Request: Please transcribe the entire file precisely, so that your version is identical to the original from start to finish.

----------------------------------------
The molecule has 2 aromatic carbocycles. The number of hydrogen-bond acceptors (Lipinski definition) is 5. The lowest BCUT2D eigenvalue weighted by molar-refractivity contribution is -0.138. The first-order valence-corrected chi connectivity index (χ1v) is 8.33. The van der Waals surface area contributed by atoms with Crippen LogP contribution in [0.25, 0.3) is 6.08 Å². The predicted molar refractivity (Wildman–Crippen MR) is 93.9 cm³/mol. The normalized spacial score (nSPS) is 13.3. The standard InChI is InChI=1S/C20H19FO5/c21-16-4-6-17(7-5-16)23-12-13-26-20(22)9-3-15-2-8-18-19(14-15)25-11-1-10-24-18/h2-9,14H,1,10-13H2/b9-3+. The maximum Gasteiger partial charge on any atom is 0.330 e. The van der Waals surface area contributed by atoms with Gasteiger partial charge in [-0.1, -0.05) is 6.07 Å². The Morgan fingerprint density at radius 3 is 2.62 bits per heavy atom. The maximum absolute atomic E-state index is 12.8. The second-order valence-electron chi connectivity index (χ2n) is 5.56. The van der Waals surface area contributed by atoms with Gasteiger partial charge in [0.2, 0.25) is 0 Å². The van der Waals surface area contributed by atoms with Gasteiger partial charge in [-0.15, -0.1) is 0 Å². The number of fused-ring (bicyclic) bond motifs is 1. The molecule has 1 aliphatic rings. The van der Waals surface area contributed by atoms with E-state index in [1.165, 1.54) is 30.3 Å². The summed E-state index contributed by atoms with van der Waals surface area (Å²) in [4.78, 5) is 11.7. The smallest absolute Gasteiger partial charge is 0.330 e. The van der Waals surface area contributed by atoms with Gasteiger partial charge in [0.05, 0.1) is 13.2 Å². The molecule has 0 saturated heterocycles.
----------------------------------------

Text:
The molecule has 2 aromatic carbocycles. The number of hydrogen-bond acceptors (Lipinski definition) is 5. The lowest BCUT2D eigenvalue weighted by molar-refractivity contribution is -0.138. The first-order valence-corrected chi connectivity index (χ1v) is 8.33. The van der Waals surface area contributed by atoms with Crippen LogP contribution in [0.25, 0.3) is 6.08 Å². The predicted molar refractivity (Wildman–Crippen MR) is 93.9 cm³/mol. The normalized spacial score (nSPS) is 13.3. The standard InChI is InChI=1S/C20H19FO5/c21-16-4-6-17(7-5-16)23-12-13-26-20(22)9-3-15-2-8-18-19(14-15)25-11-1-10-24-18/h2-9,14H,1,10-13H2/b9-3+. The maximum Gasteiger partial charge on any atom is 0.330 e. The van der Waals surface area contributed by atoms with Gasteiger partial charge in [-0.1, -0.05) is 6.07 Å². The Morgan fingerprint density at radius 3 is 2.62 bits per heavy atom. The maximum absolute atomic E-state index is 12.8. The second-order valence-electron chi connectivity index (χ2n) is 5.56. The van der Waals surface area contributed by atoms with Gasteiger partial charge in [0.2, 0.25) is 0 Å². The van der Waals surface area contributed by atoms with Gasteiger partial charge in [-0.15, -0.1) is 0 Å². The number of fused-ring (bicyclic) bond motifs is 1. The molecule has 1 aliphatic rings. The van der Waals surface area contributed by atoms with E-state index in [1.165, 1.54) is 30.3 Å². The summed E-state index contributed by atoms with van der Waals surface area (Å²) in [4.78, 5) is 11.7. The smallest absolute Gasteiger partial charge is 0.330 e. The van der Waals surface area contributed by atoms with Gasteiger partial charge in [0.05, 0.1) is 13.2 Å². The molecule has 0 saturated heterocycles.